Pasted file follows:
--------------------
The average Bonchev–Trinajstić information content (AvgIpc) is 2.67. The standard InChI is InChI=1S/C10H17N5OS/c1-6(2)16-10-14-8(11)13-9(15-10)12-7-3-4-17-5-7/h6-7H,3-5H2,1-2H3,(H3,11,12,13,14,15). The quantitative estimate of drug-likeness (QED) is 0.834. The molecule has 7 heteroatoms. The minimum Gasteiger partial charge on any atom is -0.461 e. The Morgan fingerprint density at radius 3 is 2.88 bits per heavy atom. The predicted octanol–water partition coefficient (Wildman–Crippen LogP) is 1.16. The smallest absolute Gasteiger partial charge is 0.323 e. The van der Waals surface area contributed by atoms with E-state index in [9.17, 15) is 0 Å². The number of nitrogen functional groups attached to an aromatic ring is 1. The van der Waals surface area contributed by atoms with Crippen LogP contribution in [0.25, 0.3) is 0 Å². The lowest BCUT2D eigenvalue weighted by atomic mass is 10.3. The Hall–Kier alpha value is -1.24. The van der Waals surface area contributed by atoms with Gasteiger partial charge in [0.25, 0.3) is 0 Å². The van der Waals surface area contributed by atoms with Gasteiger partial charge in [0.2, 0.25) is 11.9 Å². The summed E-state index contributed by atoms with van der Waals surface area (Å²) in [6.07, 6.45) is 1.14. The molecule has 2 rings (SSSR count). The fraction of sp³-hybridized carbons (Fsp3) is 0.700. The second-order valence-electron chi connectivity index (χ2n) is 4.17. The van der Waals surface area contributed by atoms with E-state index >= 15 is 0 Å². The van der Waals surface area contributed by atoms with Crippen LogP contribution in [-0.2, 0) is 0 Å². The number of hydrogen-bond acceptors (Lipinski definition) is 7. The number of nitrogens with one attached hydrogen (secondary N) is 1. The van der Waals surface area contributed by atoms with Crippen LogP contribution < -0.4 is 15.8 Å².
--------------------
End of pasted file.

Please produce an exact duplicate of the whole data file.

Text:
The average Bonchev–Trinajstić information content (AvgIpc) is 2.67. The standard InChI is InChI=1S/C10H17N5OS/c1-6(2)16-10-14-8(11)13-9(15-10)12-7-3-4-17-5-7/h6-7H,3-5H2,1-2H3,(H3,11,12,13,14,15). The quantitative estimate of drug-likeness (QED) is 0.834. The molecule has 7 heteroatoms. The minimum Gasteiger partial charge on any atom is -0.461 e. The Morgan fingerprint density at radius 3 is 2.88 bits per heavy atom. The predicted octanol–water partition coefficient (Wildman–Crippen LogP) is 1.16. The smallest absolute Gasteiger partial charge is 0.323 e. The van der Waals surface area contributed by atoms with E-state index in [9.17, 15) is 0 Å². The number of nitrogen functional groups attached to an aromatic ring is 1. The van der Waals surface area contributed by atoms with Crippen LogP contribution in [0.25, 0.3) is 0 Å². The lowest BCUT2D eigenvalue weighted by atomic mass is 10.3. The Hall–Kier alpha value is -1.24. The van der Waals surface area contributed by atoms with Gasteiger partial charge in [0.25, 0.3) is 0 Å². The van der Waals surface area contributed by atoms with Gasteiger partial charge in [0.2, 0.25) is 11.9 Å². The summed E-state index contributed by atoms with van der Waals surface area (Å²) in [6.07, 6.45) is 1.14. The molecule has 2 rings (SSSR count). The fraction of sp³-hybridized carbons (Fsp3) is 0.700. The second-order valence-electron chi connectivity index (χ2n) is 4.17. The van der Waals surface area contributed by atoms with E-state index >= 15 is 0 Å². The van der Waals surface area contributed by atoms with Crippen LogP contribution in [-0.2, 0) is 0 Å². The number of hydrogen-bond acceptors (Lipinski definition) is 7. The number of nitrogens with one attached hydrogen (secondary N) is 1. The van der Waals surface area contributed by atoms with Crippen LogP contribution < -0.4 is 15.8 Å².